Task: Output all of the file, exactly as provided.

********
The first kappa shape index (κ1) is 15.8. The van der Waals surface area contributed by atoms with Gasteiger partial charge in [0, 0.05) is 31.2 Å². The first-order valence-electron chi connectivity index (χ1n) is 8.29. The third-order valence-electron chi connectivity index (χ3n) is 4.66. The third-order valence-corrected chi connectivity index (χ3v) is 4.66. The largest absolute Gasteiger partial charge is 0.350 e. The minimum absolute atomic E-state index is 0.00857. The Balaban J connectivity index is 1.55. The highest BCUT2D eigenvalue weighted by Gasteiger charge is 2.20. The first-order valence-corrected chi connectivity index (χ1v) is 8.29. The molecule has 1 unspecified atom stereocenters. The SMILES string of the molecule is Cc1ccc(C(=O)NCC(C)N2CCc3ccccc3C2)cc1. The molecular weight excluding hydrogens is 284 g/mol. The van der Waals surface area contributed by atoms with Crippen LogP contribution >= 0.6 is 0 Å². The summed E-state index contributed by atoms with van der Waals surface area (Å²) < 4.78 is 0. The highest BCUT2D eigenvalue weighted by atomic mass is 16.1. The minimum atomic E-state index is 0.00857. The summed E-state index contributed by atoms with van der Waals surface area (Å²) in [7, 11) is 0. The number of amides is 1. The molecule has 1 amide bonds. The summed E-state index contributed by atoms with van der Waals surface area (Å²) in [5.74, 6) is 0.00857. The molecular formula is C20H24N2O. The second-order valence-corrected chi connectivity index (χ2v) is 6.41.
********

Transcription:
The first kappa shape index (κ1) is 15.8. The van der Waals surface area contributed by atoms with Gasteiger partial charge in [0, 0.05) is 31.2 Å². The first-order valence-electron chi connectivity index (χ1n) is 8.29. The third-order valence-electron chi connectivity index (χ3n) is 4.66. The third-order valence-corrected chi connectivity index (χ3v) is 4.66. The largest absolute Gasteiger partial charge is 0.350 e. The minimum absolute atomic E-state index is 0.00857. The Balaban J connectivity index is 1.55. The highest BCUT2D eigenvalue weighted by Gasteiger charge is 2.20. The first-order valence-corrected chi connectivity index (χ1v) is 8.29. The molecule has 1 unspecified atom stereocenters. The SMILES string of the molecule is Cc1ccc(C(=O)NCC(C)N2CCc3ccccc3C2)cc1. The molecular weight excluding hydrogens is 284 g/mol. The van der Waals surface area contributed by atoms with Crippen LogP contribution >= 0.6 is 0 Å². The summed E-state index contributed by atoms with van der Waals surface area (Å²) < 4.78 is 0. The highest BCUT2D eigenvalue weighted by atomic mass is 16.1. The minimum atomic E-state index is 0.00857. The summed E-state index contributed by atoms with van der Waals surface area (Å²) in [7, 11) is 0. The number of amides is 1. The molecule has 1 amide bonds. The summed E-state index contributed by atoms with van der Waals surface area (Å²) in [5.74, 6) is 0.00857. The molecular formula is C20H24N2O. The second-order valence-corrected chi connectivity index (χ2v) is 6.41.